Its hard for folks out of state to understand the excitement.  We got tons of photos, texts and e-mails from friends that made a special point of buying wine before going to work.  Here is one of our favorite clients, Rebecca Ramsey from the Nashville airport – BNA to those on the inside – with her buddy Devi Sanford, making history.

Wine Buds
Devi Sanford with Airport Authority’s Rebecca Ramsey

 

 

 

 

 

 

 

 

 

WIGS D-Day conjures up one of our favorite tunes:

I was dreamin’ when I wrote this
Forgive me if it goes astray
But when I woke up this mornin’
Coulda sworn it was judgment day
The sky was all purple,
There were people runnin’ everywhere
Tryin’ 2 run from the destruction,
U know I didn’t even care

‘Cuz they say two thousand zero zero party over,
Oops out of time
So tonight I’m gonna party like it’s 1999
In our humble opinion, the Tennessee ABC and industry members pulled off a minor miracle to license the sale of wine by July 1.  In the wake of licensing efforts, there are a number of important questions to resolve for wine sales.  The industry is working with the Tennessee ABC to resolve these.

One question we hear a lot is what can a food store legally sell.  Wine is very narrowly defined for food stores and the following cannot be sold:

  • Fortified alcoholic beverages, like port alcoholic beverages and sherry.
    • MD 20/20, Thunderbird, Night Train and Wild Irish Rose are all under the maximum strength of alcoholic beverages and can be sold at food stores
  • Alcohol derived from alcoholic beverages that has had substantial changes to the alcoholic beverages due to the addition of flavorings and additives
  • Spirits like whiskey, vodka and rum
  • Liqueurs and cordials like Frangelico, Schnapps, Baileys and Grand Marnier
  • Sake
  • Beer over 5% alcohol by weight or 6.25% alcohol by volume – known as High Gravity Beer in Tennessee

 

As we read the law, wine coolers cannot be sold by food stores, because the wine is substantially changed by sweeteners and usually flavorings.  Industry members are generally in agreement that wine coolers should not be sold at food stores, unless the ABC makes a rule that allows the sale.

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Boot Scootin’ Boogying Now Legal in Nashville Without a Dance Permit

By - June 23, 2016 | Alcoholic Beverage Law | Email Will Cheek

For as long as our ancient selves can remember, Nashville required a dance permit for every place that played live music or had a dance floor.  Dancing without a dance permit in Nashville was illegal for decades.

Earlier this month, with absolutely no fanfare, Metro Nashville repealed the dance permit law.  The ordinance is here.

Nashville restaurants, bars, hotels and venues rejoice!  You save $100 per year and the hassle of having to fill out a renewal every year.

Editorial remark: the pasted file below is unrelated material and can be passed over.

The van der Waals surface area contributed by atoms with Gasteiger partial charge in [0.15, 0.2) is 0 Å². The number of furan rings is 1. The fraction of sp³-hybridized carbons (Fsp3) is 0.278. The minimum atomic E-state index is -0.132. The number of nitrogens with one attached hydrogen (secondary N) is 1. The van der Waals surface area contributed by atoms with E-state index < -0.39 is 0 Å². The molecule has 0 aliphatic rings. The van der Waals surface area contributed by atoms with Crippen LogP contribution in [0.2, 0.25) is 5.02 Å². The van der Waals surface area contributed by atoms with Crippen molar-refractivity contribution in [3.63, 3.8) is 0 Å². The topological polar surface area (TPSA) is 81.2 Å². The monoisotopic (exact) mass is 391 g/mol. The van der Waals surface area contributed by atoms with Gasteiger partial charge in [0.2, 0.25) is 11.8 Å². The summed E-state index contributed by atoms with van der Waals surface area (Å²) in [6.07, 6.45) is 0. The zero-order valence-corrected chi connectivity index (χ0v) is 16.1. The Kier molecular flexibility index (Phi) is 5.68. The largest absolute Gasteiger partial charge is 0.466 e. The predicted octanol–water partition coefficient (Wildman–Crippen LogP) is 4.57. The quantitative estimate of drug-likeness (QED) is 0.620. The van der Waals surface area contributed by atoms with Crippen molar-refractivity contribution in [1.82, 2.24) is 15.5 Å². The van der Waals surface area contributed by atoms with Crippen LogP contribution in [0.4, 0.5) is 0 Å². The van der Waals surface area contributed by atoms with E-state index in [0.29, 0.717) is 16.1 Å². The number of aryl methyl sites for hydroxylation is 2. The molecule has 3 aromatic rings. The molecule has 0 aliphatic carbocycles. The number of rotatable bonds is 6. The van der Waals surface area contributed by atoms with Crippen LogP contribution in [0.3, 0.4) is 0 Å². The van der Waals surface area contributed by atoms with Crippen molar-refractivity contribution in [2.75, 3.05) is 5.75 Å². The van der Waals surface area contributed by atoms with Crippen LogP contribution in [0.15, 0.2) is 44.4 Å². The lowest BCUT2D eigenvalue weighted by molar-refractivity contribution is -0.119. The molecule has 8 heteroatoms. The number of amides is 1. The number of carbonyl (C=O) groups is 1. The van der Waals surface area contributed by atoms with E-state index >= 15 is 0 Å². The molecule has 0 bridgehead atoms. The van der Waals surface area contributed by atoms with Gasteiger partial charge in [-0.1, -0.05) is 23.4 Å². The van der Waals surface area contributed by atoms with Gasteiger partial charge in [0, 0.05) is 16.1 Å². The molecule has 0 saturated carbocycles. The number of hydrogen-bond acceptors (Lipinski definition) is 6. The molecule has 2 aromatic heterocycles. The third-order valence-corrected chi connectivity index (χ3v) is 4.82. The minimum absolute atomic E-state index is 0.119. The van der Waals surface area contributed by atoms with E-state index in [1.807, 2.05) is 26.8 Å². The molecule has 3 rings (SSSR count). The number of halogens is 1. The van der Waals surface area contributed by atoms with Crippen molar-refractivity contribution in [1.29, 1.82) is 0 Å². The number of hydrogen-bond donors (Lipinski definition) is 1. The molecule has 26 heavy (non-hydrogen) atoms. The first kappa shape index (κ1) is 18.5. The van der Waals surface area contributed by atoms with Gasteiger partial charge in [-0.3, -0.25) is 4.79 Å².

Our good friend Willa reminds us of the Brooks & Dunn hit “Little Miss Honkytonk”:

She’s got my number, knows my favorite songs on the jukebox
Goes to gettin’ down like crazy and the whole place rocks
We’ll have a few and get to feelin’ right
She’ll be my queen bee I’ll be her neon knight
I’m her big cat daddy, she’s my little Miss Honky Tonk

We originally raised a stink about the antiquated dance permit in our blog post about a prom that had to have a dance permit.

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WIGS Industry Agrees to Disagree About Who Can Receive Orders of Wine – For Now

By - June 22, 2016 | Alcoholic Beverage Law, WIGS Manager | Email Will Cheek

A wide range of industry members met this Monday June 20 to discuss proposed regulations for WIGS.  Thanks to Matt Scanlan for organizing and hosting.

One hot question is whether deliveries of wine must be made to a designated manager.  Some say yes, some say no.  For now, we agreed to defer making a recommendation to the ABC – until after the dust settles from the first day of wine sales, NINE days from now.

For now, we are advising folks that wine deliveries may be accepted by any store employee, regardless of whether they hold a designated manager permit.  We caution that in the near future, the ABC may require that designated managers are the only employees that can legally accept wine deliveries.

With the wine count down, the Beatles “Revolution 9” comes to mind:

Number 9

Number 9

We never understood that song…

We believe that the best rule is to require designated manager to accept deliveries of wine.  The designated manager does not have to physically haul cases of wine, but should be at the store when wine is delivered.  In particular, invoices should be carefully reviewed upon delivery.  If the price of a variety of wine increases, the store may have to mark up the price for all bottles on hand of that variety of wine.

A designated manager is trained to understand how the 20% markup works.  No one else at the store is trained on this.

We believe the specialized training for designated managers should be put to good use.  Designated managers should be required to receive wine deliveries.